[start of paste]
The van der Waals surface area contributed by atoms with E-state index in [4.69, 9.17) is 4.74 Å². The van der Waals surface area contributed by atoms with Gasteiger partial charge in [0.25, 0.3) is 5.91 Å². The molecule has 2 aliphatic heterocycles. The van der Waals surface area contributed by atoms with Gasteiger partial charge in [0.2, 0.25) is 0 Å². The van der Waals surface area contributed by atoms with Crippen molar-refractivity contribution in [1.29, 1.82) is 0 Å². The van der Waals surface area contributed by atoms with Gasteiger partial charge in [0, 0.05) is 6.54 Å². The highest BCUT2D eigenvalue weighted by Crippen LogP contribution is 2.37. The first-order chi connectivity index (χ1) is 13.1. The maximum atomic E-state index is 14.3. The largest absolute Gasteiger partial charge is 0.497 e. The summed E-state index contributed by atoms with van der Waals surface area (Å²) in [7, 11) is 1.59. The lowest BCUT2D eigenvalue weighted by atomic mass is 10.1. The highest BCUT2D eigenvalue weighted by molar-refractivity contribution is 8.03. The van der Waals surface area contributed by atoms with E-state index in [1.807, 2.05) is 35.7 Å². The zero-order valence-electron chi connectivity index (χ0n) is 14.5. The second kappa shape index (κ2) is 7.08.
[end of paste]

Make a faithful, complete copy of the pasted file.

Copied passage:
The van der Waals surface area contributed by atoms with E-state index in [4.69, 9.17) is 4.74 Å². The van der Waals surface area contributed by atoms with Gasteiger partial charge in [0.25, 0.3) is 5.91 Å². The molecule has 2 aliphatic heterocycles. The van der Waals surface area contributed by atoms with Gasteiger partial charge in [0.2, 0.25) is 0 Å². The van der Waals surface area contributed by atoms with Crippen molar-refractivity contribution in [1.29, 1.82) is 0 Å². The van der Waals surface area contributed by atoms with Gasteiger partial charge in [0, 0.05) is 6.54 Å². The highest BCUT2D eigenvalue weighted by Crippen LogP contribution is 2.37. The first-order chi connectivity index (χ1) is 13.1. The maximum atomic E-state index is 14.3. The largest absolute Gasteiger partial charge is 0.497 e. The summed E-state index contributed by atoms with van der Waals surface area (Å²) in [7, 11) is 1.59. The lowest BCUT2D eigenvalue weighted by atomic mass is 10.1. The highest BCUT2D eigenvalue weighted by molar-refractivity contribution is 8.03. The van der Waals surface area contributed by atoms with E-state index in [1.807, 2.05) is 35.7 Å². The zero-order valence-electron chi connectivity index (χ0n) is 14.5. The second kappa shape index (κ2) is 7.08.